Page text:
- advertisement -

Does anyone else's extended family just not "get" diabetes?

Discussion in 'Parents of Children with Type 1' started by cockatiel, Jun 21, 2010.

  1. cockatiel

    cockatiel Approved members

    Joined:
    Apr 25, 2008
    Messages:
    147
    My husband has had T1D for twenty years. My dd has had it for over two years.

    And my father STILL insists on telling me about all of his friends' stories about diabetes -- obviously type 2.

    My parents STILL think that D can be controlled mathematically -- this much insulin for this much carb results in this blood sugar. Period. They just don't get the random variability of the whole thing.

    My father has literally told me that he thinks it's great that my dd has diabetes instead of other "life-threatening" diseases. Yes, you can live with D, but I wouldn't call it great! We're thankful for what we have, but it's hard to listen to my dad talk about how wonderful it is for dd to have D!

    My father just told me the other day that he thinks my dd should be more "independent". She already basically does ALL her own D care -- with amazing results -- but somehow that's not good enough. We're being overprotective.

    It's hard to listen to a family member talk about how "wonderful" it is that my dd will have to eat such a healthy diet when the family member is eating a big sandwich and a root beer while my dd eats a carefully measured piece of bread (she has problem blood sugars whenever we eat at this sandwich shop so she brings her own bread) and cheese and a diet root beer.

    When people I care about get some condition/disease I don't know much about, I try to at least read a wikipedia article about the condition so I know a bit more about what the problems are and what questions are relevant. And my parents have obviously never done even that much -- if I hear one more comment about how someone has succeeded in getting off insulin, I'll scream!

    Thanks for listening. After two decades, I'm feeling pretty fed up.

    Does anyone else have family members who just don't "get" type 1 diabetes?
     
  2. Sarah Maddie's Mom

    Sarah Maddie's Mom Approved members

    Joined:
    Sep 23, 2007
    Messages:
    12,521
    Really, I think the greater rarity is to find a family what really get's it.:eek:

    Sorry, you're having such a rough time with your family, but you're not alone.
     
  3. ashley_lynden

    ashley_lynden Approved members

    Joined:
    Nov 5, 2009
    Messages:
    500
    Yep, I have some family like that. A couple of months ago we were at a get together with my dad's side of the family. Sloan wanted a piece of pie after lunch so I got him a piece. My grandmother asked if I got him the sugar free cheesecake. I told her I didn't see it, but that it was no big deal because it still had carbs in it. My aunt proceeds to tell me I should go get him a piece of the sugar free cheesecake, Again, I say it's ok, I'll cover it with insulin. Really, I'm supposed to let him eat normally...I'm his pancreas. He wanted this pie so I'm going to let him have this one. I told her I would just give him insulin to cover the pie, not big deal. (For the record, Sloan doesn't get much sweets, even before D, and when he does now, I only usually allow them with a meal.) Not even a minute later my aunt and uncle start telling this story about how they had a college girl on the bus (my uncle drives for a tour bus company--they do a lot of college trips) that week who ate a candy bar then gave herself a big shot of insulin and how she was just killing herself. :eek: I so so so badly wanted to say something. I really did. But this one time, I bit my tounge, hard! My aunt and uncle are just "those" type poeple, not just about medical things, but everything. I knew it wasn't worth wasting my breath and getting me upset about. Especially since my aunt is type 2 and was probably basing everything she said off of that. But yeah, it really bugged me.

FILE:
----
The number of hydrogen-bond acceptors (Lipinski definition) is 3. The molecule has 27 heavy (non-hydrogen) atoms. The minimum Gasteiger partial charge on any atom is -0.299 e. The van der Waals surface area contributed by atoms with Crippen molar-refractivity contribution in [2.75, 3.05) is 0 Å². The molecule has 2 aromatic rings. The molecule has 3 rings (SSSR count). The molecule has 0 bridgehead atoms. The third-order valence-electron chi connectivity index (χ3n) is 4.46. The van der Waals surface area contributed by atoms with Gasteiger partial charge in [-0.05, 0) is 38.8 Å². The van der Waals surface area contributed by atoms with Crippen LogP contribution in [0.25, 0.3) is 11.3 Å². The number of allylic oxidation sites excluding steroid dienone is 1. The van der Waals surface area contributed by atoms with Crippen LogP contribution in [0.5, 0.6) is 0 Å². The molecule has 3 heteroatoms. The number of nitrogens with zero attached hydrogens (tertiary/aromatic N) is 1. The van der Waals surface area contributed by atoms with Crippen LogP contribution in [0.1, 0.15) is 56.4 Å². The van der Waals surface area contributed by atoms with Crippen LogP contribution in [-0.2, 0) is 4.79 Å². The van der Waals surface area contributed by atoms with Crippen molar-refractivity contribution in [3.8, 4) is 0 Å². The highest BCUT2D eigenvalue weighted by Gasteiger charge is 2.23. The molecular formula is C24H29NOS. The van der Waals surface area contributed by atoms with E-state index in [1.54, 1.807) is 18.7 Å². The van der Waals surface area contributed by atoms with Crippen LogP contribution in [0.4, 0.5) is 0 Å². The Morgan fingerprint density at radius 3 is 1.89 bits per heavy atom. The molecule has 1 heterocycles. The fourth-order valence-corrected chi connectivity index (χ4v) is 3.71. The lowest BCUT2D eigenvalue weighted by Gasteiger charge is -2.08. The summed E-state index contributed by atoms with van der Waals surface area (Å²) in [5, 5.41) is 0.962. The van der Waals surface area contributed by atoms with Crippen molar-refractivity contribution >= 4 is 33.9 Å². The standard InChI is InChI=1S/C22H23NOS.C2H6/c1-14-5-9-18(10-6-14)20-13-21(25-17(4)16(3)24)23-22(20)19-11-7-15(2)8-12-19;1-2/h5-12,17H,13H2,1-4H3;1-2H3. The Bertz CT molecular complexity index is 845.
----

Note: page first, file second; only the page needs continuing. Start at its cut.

4. Seansmommy

    Seansmommy Approved members

    Joined:
    Jun 16, 2009
    Messages:
    231
    I had to smile at part of your post. When Sean was first dx, I thought it would be like that. A specific math formula that would result in perfect numbers all the time. Let's just say it did not take long to discover that I was very wrong or I really suck at math because hard as I try there just isn't a perfect math equation resulting in perfect numbers.
    I don't know if my family gets it. They don't talk about it. That leads me to believe that they get it but it freaks them out so you just pretend it isn't happening or they don't think it is a big deal.
     
  5. sugarmonkey

    sugarmonkey Approved members

    Joined:
    Feb 16, 2008
    Messages:
    1,713
    My family get that Phillip can eat anything, but they don't understand the variability of it all. They just think his numbers should be in range all the time, and if they're not he snuck something or I did something wrong.
     
  6. Willy

    Willy Approved members

    Joined:
    Apr 13, 2010
    Messages:
    91
    some of the smartest, sweetest, and most kind people I know do not understand diabetes and have made comments that send shivers down my spine. 'Despite wikipedia and it ability to inform, d is just one of those things that until you live with it, it is so difficult to understand it and the constraints and grueling regime. I think the fact that we continually have to measure blood SUGARS messes people up in thinking that it has to do with sugar being ingested. I'm only 8 months in and I want to shake people that make stupid, ignorant or irrelevant comments...I hope with time I can learn to deal with it better. I too hate the comments about how we should feel grateful nothing 'more serious' is wrong. I am sorry you are dealing with this. Hugs....
     
    Last edited: Jun 22, 2010
  7. Mom264

    Mom264 Approved members

    Joined:
    Mar 17, 2009
    Messages:
    1,056
    Gee, I can't relate at all. My family is perfect. Considerate. Begging to be trainined in all aspects of D-care. Fully competent with glucagon.